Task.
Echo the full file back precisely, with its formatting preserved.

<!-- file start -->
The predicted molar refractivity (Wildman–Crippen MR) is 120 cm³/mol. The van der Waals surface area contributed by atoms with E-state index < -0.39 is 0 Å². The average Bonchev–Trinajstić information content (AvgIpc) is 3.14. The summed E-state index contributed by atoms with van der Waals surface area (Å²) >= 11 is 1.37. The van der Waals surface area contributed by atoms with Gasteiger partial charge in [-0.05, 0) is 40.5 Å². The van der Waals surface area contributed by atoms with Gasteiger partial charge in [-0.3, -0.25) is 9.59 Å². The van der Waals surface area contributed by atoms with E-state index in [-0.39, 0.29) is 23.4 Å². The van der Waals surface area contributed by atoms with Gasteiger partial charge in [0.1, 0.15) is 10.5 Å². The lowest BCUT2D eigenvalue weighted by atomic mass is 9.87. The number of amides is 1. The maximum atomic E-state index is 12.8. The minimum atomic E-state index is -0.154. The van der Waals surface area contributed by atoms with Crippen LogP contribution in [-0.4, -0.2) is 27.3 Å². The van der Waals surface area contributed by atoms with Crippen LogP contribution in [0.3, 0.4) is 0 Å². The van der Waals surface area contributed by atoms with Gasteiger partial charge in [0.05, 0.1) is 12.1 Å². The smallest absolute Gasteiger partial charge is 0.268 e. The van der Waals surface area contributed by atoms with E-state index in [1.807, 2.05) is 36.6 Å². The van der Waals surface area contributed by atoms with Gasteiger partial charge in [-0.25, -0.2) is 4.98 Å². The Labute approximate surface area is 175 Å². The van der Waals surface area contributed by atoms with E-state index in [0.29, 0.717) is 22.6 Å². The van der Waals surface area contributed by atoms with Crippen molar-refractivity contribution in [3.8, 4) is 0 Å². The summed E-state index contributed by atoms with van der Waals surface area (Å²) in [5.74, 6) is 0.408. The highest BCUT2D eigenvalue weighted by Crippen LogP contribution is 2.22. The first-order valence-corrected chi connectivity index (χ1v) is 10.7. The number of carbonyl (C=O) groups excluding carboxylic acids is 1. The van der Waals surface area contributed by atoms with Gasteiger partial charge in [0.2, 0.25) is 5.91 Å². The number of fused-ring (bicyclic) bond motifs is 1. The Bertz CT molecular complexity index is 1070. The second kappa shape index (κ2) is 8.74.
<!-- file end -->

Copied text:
The predicted molar refractivity (Wildman–Crippen MR) is 120 cm³/mol. The van der Waals surface area contributed by atoms with E-state index < -0.39 is 0 Å². The average Bonchev–Trinajstić information content (AvgIpc) is 3.14. The summed E-state index contributed by atoms with van der Waals surface area (Å²) >= 11 is 1.37. The van der Waals surface area contributed by atoms with Gasteiger partial charge in [-0.05, 0) is 40.5 Å². The van der Waals surface area contributed by atoms with Gasteiger partial charge in [-0.3, -0.25) is 9.59 Å². The van der Waals surface area contributed by atoms with E-state index in [-0.39, 0.29) is 23.4 Å². The van der Waals surface area contributed by atoms with Gasteiger partial charge in [0.1, 0.15) is 10.5 Å². The lowest BCUT2D eigenvalue weighted by atomic mass is 9.87. The number of amides is 1. The maximum atomic E-state index is 12.8. The minimum atomic E-state index is -0.154. The van der Waals surface area contributed by atoms with Crippen LogP contribution in [-0.4, -0.2) is 27.3 Å². The van der Waals surface area contributed by atoms with Crippen LogP contribution in [0.3, 0.4) is 0 Å². The van der Waals surface area contributed by atoms with Gasteiger partial charge in [0.05, 0.1) is 12.1 Å². The smallest absolute Gasteiger partial charge is 0.268 e. The van der Waals surface area contributed by atoms with E-state index in [1.807, 2.05) is 36.6 Å². The van der Waals surface area contributed by atoms with Gasteiger partial charge in [-0.25, -0.2) is 4.98 Å². The Labute approximate surface area is 175 Å². The van der Waals surface area contributed by atoms with E-state index in [0.29, 0.717) is 22.6 Å². The van der Waals surface area contributed by atoms with Crippen molar-refractivity contribution in [3.8, 4) is 0 Å². The summed E-state index contributed by atoms with van der Waals surface area (Å²) in [5.74, 6) is 0.408. The highest BCUT2D eigenvalue weighted by Crippen LogP contribution is 2.22. The first-order valence-corrected chi connectivity index (χ1v) is 10.7. The number of carbonyl (C=O) groups excluding carboxylic acids is 1. The van der Waals surface area contributed by atoms with Gasteiger partial charge in [0.2, 0.25) is 5.91 Å². The number of fused-ring (bicyclic) bond motifs is 1. The Bertz CT molecular complexity index is 1070. The second kappa shape index (κ2) is 8.74.